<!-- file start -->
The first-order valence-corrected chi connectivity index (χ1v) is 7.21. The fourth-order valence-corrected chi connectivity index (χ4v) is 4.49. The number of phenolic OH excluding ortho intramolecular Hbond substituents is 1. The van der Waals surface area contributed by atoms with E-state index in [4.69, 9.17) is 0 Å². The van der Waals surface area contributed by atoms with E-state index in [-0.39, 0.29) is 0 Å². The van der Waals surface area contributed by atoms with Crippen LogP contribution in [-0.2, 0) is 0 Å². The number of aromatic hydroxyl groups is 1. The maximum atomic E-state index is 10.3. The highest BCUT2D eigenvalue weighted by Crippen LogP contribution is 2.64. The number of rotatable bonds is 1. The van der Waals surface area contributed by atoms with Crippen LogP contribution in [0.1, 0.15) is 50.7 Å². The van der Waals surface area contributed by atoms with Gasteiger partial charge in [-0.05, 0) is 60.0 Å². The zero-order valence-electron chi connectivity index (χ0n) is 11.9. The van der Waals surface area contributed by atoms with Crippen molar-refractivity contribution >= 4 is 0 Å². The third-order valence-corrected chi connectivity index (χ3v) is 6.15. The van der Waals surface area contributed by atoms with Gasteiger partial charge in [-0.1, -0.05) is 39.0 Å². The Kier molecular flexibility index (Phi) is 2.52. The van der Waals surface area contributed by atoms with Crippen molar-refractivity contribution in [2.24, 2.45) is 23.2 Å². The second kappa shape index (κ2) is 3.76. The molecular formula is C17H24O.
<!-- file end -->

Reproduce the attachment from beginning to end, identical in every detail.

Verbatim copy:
The first-order valence-corrected chi connectivity index (χ1v) is 7.21. The fourth-order valence-corrected chi connectivity index (χ4v) is 4.49. The number of phenolic OH excluding ortho intramolecular Hbond substituents is 1. The van der Waals surface area contributed by atoms with E-state index in [4.69, 9.17) is 0 Å². The van der Waals surface area contributed by atoms with E-state index in [-0.39, 0.29) is 0 Å². The van der Waals surface area contributed by atoms with Crippen LogP contribution in [-0.2, 0) is 0 Å². The number of aromatic hydroxyl groups is 1. The maximum atomic E-state index is 10.3. The highest BCUT2D eigenvalue weighted by Crippen LogP contribution is 2.64. The number of rotatable bonds is 1. The van der Waals surface area contributed by atoms with Crippen LogP contribution in [0.1, 0.15) is 50.7 Å². The van der Waals surface area contributed by atoms with Gasteiger partial charge in [-0.05, 0) is 60.0 Å². The zero-order valence-electron chi connectivity index (χ0n) is 11.9. The van der Waals surface area contributed by atoms with Crippen molar-refractivity contribution >= 4 is 0 Å². The third-order valence-corrected chi connectivity index (χ3v) is 6.15. The van der Waals surface area contributed by atoms with Gasteiger partial charge in [-0.1, -0.05) is 39.0 Å². The Kier molecular flexibility index (Phi) is 2.52. The van der Waals surface area contributed by atoms with Crippen molar-refractivity contribution in [2.24, 2.45) is 23.2 Å². The second kappa shape index (κ2) is 3.76. The molecular formula is C17H24O.